While policymakers are in the unenviable position of seemingly having to trade off between public health and children’s education, nonetheless it remains essential that they be held to account for their policy decisions. Evidence-based public policy is more important during a pandemic — not less.
This paper responds to a request for advice on the differential learning outcomes for online versus in-class education; factors that moderate the relative effectiveness; and distinct implications for students in metropolitan, remote, rural and Indigenous communities.
The impact of ‘learning at home’ on the educational outcomes of vulnerable children in Australia during the COVID-19 pandemic
This review provides an overview of current approaches to managing school closures, as well as recent literature related to young people learning 'outside of school.' A range of material has been drawn upon to both highlight the educational issues of this learning context, as well...
Teachers across Australia have had to transition into the online environment without a strong evidence base to inform their approach. This research suggests that the impact on student learning and outcomes for Australian children who are disadvantaged will depend in part on how well teachers...
This paper particularly focuses on factors that will impede access to quality education, of the effects on the more vulnerable groups, and it outlines models of support and recovery that evidence suggests are useful.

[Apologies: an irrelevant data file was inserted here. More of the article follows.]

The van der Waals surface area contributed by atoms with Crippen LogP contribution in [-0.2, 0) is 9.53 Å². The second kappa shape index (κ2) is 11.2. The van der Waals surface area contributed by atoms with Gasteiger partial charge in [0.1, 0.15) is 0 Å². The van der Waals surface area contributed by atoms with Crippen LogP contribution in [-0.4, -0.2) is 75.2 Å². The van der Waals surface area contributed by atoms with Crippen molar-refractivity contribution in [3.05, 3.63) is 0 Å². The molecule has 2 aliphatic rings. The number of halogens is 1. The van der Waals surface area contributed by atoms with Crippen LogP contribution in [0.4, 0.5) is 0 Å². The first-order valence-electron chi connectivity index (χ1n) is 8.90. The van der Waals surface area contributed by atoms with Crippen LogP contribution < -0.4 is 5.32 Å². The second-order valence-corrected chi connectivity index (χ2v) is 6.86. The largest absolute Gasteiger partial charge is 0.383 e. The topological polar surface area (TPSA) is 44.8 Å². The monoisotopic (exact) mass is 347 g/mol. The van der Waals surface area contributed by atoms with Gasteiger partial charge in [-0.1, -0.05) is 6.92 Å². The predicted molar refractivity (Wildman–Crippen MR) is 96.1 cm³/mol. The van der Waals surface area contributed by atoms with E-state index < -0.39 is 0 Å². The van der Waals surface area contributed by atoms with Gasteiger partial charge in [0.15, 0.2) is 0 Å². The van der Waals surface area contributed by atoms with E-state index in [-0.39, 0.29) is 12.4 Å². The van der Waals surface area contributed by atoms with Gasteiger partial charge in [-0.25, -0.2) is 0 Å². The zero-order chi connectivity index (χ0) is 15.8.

Ministerial briefing paper on evidence of the likely impact on educational outcomes of vulnerable children learning at home during COVID-19
The purpose of this briefing paper is to provide evidence of the likely impact on educational outcomes for vulnerable children learning at home as a result of the COVID-19 response measures, and the merits of a range of delivery models.
This research finds that nearly half the national school student population is at risk of having their learning and wellbeing significantly compromised by not being at school because they are in a vulnerable group, due to their young age; social disadvantage; specific needs; or family...
All over Australia, students are studying and learning at home instead of in schools. This fact sheet focuses on our vulnerable young people and gives some guidance on relationships, adaptation and uncertainty.
This discussion paper explores some of the changes we are considering to improve the quality of home-based early childhood education (ECE). The government wants to understand the views of all those with an interest in home-based ECE and get feedback on the proposed changes.